Belfast flag riots: Class Unity not Sectarian Diversions
ireland / britain |
opinion / analysis
Saturday December 22, 2012 14:30 by WSM - Workers Solidarity Movement
nce again violence has flared across Belfast and other parts of the north as protests continue around the flags issue. The latest disturbances come as Stormont Assembly leaders, Peter Robinson and Martin McGuinness meet to discuss another wave of street protests, and their concerns about the damaging effect it is having on the economy leading up to the busiest shopping period of the calendar. But as each issued a separate statement calling for protests to come to an end, loyalist gangs flexed their muscles, blocking off streets and hijacking cars.
Once again violence has flared across Belfast and other parts of the north as protests continue around the flags issue. The latest disturbances come as Stormont Assembly leaders, Peter Robinson and Martin McGuinness meet to discuss another wave of street protests, and their concerns about the damaging effect it is having on the economy leading up to the busiest shopping period of the calendar. But as each issued a separate statement calling for protests to come to an end, loyalist gangs flexed their muscles, blocking off streets and hijacking cars.
This recent wave of trouble kicked off several weeks ago following a vote taken by Belfast City Council to fly the union flag outside city hall on designated days only, instead of 365 days of the year. This was supposedly as a result of an earlier 'equality impact assessment' carried out on Belfast City Council. Minutes after the motion was passed, loyalist reaction to the decision was one of anger. As tension spilled out on to the streets several hundred union flag waving protesters laid siege to the building in scenes not witnessed here since the 1980's. As crowds were later dispersed, nearby nationalist homes and a catholic church bore the brunt of the mob's anger.
In the days that followed it's believed that loyalist paramilitaries from both the UVF and UDA influenced events on the ground further by hijacking and burning cars, hospitalising 30 PSNI members, issuing death threats to politicians, and attacking and burning a number of their homes and offices. All this happened as international 'guardian of peace' Hillary Clinton dropped into Stormont for tea with Peter and Martin - presumably for her final update on how the 'peace process' was coming along as part of a host of 'final engagements'.
Weeks prior the initial flag vote taking place, the scene was set as 40,000 leaflets were distributed across South and East Belfast deepening an already fraught situation further. The leaflets themselves were part of a joint operation, said to have been carried out by Democratic Unionist Party and Ulster Unionist Party activists, castigating the local Alliance party whose representatives hold the balance of power within Belfast City Council, not to mention electoral seats in east Belfast.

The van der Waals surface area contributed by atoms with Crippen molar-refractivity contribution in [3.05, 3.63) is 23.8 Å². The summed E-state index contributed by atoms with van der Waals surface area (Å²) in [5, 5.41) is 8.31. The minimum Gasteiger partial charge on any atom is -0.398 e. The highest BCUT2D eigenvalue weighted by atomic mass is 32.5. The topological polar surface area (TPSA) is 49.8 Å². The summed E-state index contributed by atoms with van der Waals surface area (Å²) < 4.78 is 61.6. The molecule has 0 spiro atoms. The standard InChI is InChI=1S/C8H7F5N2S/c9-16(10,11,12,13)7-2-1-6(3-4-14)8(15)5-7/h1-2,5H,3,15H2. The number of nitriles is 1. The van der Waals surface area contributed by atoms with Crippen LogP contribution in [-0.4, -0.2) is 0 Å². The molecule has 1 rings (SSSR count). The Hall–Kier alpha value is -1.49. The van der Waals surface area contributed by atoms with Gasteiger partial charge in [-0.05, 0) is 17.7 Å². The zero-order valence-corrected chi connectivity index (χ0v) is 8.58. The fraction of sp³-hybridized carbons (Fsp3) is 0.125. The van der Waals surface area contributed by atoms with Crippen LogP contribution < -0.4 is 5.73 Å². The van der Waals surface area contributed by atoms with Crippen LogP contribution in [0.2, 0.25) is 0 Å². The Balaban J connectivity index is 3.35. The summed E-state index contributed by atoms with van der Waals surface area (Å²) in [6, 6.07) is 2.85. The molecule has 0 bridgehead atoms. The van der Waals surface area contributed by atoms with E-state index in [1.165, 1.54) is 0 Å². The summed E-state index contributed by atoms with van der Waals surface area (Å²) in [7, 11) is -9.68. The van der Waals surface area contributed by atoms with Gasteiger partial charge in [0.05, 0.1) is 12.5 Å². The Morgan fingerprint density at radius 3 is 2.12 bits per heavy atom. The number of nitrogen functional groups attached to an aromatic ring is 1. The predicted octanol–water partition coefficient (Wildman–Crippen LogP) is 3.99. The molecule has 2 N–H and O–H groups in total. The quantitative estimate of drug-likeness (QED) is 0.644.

Ever happy to beat the sectarian war drums, unionist politicians claimed that the flags motion at City Hall represented the tip of the iceberg of yet another attack on their Britishness and cultural identity by republicans. Surprisingly enough, in successive interviews not one unionist politician could remember who agreed to issue such a leaflet that ratcheted up sectarian tensions even further. Amongst all the usual tit-for-tat allegations that took place, former first minister David Trimble accused the DUP of “cynically” stoking up tensions. However that in itself speaks more of the crisis within Ulster unionism at present.
So is this simply down to the issue of flags and identity or is it something happening much deeper than that?
When examining the issues from within working class loyalist communities many will reveal that they have for years 'been sold a pup'. Used as foot soldiers, canon-fodder, pulled on to the streets at the beat of a drum every time their politicians claim that the sky was falling. Loyalists and the organisations they represent will imply that their communities feel abandoned by the politicians they voted for, effectively isolated and left to the ravages of capitalism as can clearly be seen. But the answers to the problems they continue to face - from high levels of social deprivation, lack of job and educational opportunities to housing - won't be found within loyalism whose only answer is drawing up even more sectarian battle lines.
As the violence plays out on the streets our class must be mindful of the fact that sectarianism is used in the six counties like a water tap. Used to divide and rule, as and when those in power see fit to unleash it, from the halls of Westminster to the halls of Stormont. Capitalism has used it time and time again, just as those who represent it have used fascism, racism and repression to assist and prop up their positions of power, dominance and control.
For anarchists, it's our belief that the events played out in Belfast City Hall back on December 3rd and on the streets ever since, is yet another sectarian diversionary tactic by the politicians. Their beating of the war drums over flags in the middle of an ever deepening economic crisis, just as working class communities across the north are being crushed under the weight of it, shows us just where their true interests lie. In the continuation and protection of their own sectarian positions and privileges up in Stormont. It is therefore vital that we continue to demand working class unity in the streets and in the workplace. Our class must not allow those in Stormont to deflect us from the struggle at hand. Creating a unified fight across the sectarian divide against the cuts in jobs and welfare, in health and education as the crisis of capitalism continues is the task that faces us.